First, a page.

Bendel claims this evolution has been accelerated by the government’s decision to sell assets to private equity firms. “This gives the industry a sense of legitimacy and coupled with the exponential growth of intermediaries, sets the Spanish market up for further expansion when other markets are cooling off.”
Bendell says there were no notable fund raisings in 2002, as investors have become more cautious, but there was growth in the number of mezzanine companies being established and many companies are restructuring at financial level. However, he believes Spain still lags some way behind established markets like the UK and US. “The Spanish private equity market is healthy but it is still young and unsophisticated. Thus its development needs to put into context. Most international groups getting into Spain are chasing the same deals. Exit is still difficult and whilst Spain appears cheap to overseas investors, we have to remember that for every buyer there is a seller. In international terms, it’s still pretty much a village here and it’s a market characterised by sheep and goats.”
Bendel says there is still a lack of investment in private equity by institutionals such as pension funds but the reasons for this are unclear. “Spanish pension funds are conservative and reluctant to investigate new opportunities, but their reservations about private equity may simply be tax-driven. Most institutional investment here continues to come from overseas players.”
In France, the early stage market has seen a sharp decrease in opportunities whilst the LBO area is shaping up pretty well in light of problems caused by stock markets declines, according to Charles Soulignac, chairman and managing director of Fondinvest in Paris. “The French market is down as elsewhere but there is no real sense of panic. The main problems concern new money, especially early stage investments, but overall, with good development of the LBO sector, there is still a lot of appetite for private equity in France,” he says.
Soulignac doesn’t believe the problems will be long-term and successful private equity management firms, especially those active in the funds-of-funds area, will have the capability to restructure accordingly to avoid making losses. “The current problems are a question of liquidity, both for investors and companies. Whilst there were no notable fund raisings to speak of last year, successful management teams have the capacity to adapt to ensure they remain profitable. This is particularly true of the funds-of-funds business, where more and more investors, interested though cautious of private equity, are choosing to invest via funds-of-funds since these offer greater protection for their assets,” he says.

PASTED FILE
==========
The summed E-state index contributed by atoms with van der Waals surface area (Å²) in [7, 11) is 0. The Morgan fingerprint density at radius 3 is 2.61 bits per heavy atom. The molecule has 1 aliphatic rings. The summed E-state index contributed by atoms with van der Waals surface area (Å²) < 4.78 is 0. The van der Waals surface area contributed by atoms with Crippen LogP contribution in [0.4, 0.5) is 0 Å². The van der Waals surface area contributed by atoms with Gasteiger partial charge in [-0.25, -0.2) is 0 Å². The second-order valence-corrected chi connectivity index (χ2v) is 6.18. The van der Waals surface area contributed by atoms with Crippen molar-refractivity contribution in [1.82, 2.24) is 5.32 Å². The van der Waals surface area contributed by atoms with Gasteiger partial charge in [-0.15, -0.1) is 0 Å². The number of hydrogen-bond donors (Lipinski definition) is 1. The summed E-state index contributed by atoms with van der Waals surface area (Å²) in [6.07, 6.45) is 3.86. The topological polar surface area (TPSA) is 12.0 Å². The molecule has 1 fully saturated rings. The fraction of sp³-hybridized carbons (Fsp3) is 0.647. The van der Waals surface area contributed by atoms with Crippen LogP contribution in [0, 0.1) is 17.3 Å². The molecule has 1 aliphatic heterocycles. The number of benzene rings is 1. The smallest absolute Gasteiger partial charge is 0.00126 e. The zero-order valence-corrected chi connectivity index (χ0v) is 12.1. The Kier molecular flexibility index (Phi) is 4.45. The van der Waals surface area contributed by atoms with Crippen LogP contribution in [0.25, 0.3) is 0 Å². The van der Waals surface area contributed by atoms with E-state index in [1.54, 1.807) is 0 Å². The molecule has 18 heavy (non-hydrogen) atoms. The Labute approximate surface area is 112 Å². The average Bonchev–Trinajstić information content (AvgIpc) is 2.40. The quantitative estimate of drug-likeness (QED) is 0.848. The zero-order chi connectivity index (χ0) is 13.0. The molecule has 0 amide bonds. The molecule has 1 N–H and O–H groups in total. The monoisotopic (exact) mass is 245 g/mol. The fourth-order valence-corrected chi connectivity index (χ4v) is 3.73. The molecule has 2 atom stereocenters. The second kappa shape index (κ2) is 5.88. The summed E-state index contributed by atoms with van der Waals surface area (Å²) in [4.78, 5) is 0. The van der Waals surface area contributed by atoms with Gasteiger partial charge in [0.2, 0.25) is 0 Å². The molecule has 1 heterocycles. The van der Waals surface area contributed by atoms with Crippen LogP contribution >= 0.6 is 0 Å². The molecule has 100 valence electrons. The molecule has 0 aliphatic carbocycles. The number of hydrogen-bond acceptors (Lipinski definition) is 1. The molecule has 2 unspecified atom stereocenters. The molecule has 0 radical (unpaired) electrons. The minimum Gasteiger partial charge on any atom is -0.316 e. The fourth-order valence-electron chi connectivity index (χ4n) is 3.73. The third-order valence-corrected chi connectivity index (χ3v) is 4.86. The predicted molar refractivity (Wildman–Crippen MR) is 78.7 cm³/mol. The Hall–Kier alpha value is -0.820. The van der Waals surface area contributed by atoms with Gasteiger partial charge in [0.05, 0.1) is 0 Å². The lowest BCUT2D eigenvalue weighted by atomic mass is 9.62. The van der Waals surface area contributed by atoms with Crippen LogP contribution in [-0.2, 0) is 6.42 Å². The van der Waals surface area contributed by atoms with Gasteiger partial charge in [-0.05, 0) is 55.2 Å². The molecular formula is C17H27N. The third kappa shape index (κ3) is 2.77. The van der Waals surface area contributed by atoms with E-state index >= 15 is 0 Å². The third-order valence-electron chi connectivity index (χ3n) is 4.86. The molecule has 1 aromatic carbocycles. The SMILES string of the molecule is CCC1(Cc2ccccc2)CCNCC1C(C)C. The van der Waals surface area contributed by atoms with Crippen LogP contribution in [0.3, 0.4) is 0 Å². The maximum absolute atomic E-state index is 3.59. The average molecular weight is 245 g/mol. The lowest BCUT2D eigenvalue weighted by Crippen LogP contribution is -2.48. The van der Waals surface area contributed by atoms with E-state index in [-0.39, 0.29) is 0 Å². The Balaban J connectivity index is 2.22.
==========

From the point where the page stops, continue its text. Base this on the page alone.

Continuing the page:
Soulignac says how private equity in France develops in 2003 depends largely on the wider macro-economic situation. “The market is prepared for further losses in the early stage. The LBO market is likely to see further growth. Whilst investors remain reserved and are certainly more cautious.”
Dominique Peninon, managing director of Paris-based Access Capital Partners, believes the competition for large buyouts among an increasing number of interested parties is adding value to the French private equity market, but there is a danger prices could reach very high levels. “While prices in the mid-market are more realistic, there is a danger that the increased number of private equity buyers at the top end – fuelled by interest from new French spin-offs and foreign entrants – is pushing prices to optimistic levels. However, this is being counter-balanced by the number of larger corporate sellers who are under increasing pressure from their own banks to improve their balance sheets.”
Furthermore, Peninon, says there are good prospects for international institutional investors to get involved in the French buy-out funds markets whilst a lack of an IPO market and reduction in trade buyers is adding value to deal flows.